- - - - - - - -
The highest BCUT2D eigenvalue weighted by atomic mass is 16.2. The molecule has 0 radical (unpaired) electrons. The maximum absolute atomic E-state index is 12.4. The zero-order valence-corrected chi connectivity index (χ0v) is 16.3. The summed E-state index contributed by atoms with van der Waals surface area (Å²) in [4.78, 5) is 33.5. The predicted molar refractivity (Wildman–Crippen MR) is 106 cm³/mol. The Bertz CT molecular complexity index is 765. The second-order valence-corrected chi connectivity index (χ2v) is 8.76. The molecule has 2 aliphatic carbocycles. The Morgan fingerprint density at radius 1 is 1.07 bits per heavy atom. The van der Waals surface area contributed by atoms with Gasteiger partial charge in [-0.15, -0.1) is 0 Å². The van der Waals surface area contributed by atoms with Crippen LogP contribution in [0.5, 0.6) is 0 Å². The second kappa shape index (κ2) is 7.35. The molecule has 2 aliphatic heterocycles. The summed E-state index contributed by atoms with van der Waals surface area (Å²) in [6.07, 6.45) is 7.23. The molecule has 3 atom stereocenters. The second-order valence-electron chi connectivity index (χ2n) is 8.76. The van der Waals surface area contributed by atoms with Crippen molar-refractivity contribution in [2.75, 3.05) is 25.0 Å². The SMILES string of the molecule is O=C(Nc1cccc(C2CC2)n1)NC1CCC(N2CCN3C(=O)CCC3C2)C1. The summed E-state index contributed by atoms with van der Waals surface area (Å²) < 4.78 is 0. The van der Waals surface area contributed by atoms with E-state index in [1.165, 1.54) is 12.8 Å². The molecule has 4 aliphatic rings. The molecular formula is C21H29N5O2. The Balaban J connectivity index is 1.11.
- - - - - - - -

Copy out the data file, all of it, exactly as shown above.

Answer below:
The highest BCUT2D eigenvalue weighted by atomic mass is 16.2. The molecule has 0 radical (unpaired) electrons. The maximum absolute atomic E-state index is 12.4. The zero-order valence-corrected chi connectivity index (χ0v) is 16.3. The summed E-state index contributed by atoms with van der Waals surface area (Å²) in [4.78, 5) is 33.5. The predicted molar refractivity (Wildman–Crippen MR) is 106 cm³/mol. The Bertz CT molecular complexity index is 765. The second-order valence-corrected chi connectivity index (χ2v) is 8.76. The molecule has 2 aliphatic carbocycles. The Morgan fingerprint density at radius 1 is 1.07 bits per heavy atom. The van der Waals surface area contributed by atoms with Gasteiger partial charge in [-0.15, -0.1) is 0 Å². The van der Waals surface area contributed by atoms with Crippen LogP contribution in [0.5, 0.6) is 0 Å². The second kappa shape index (κ2) is 7.35. The molecule has 2 aliphatic heterocycles. The summed E-state index contributed by atoms with van der Waals surface area (Å²) in [6.07, 6.45) is 7.23. The molecule has 3 atom stereocenters. The second-order valence-electron chi connectivity index (χ2n) is 8.76. The van der Waals surface area contributed by atoms with Crippen molar-refractivity contribution in [2.75, 3.05) is 25.0 Å². The SMILES string of the molecule is O=C(Nc1cccc(C2CC2)n1)NC1CCC(N2CCN3C(=O)CCC3C2)C1. The summed E-state index contributed by atoms with van der Waals surface area (Å²) < 4.78 is 0. The van der Waals surface area contributed by atoms with E-state index in [1.165, 1.54) is 12.8 Å². The molecule has 4 aliphatic rings. The molecular formula is C21H29N5O2. The Balaban J connectivity index is 1.11.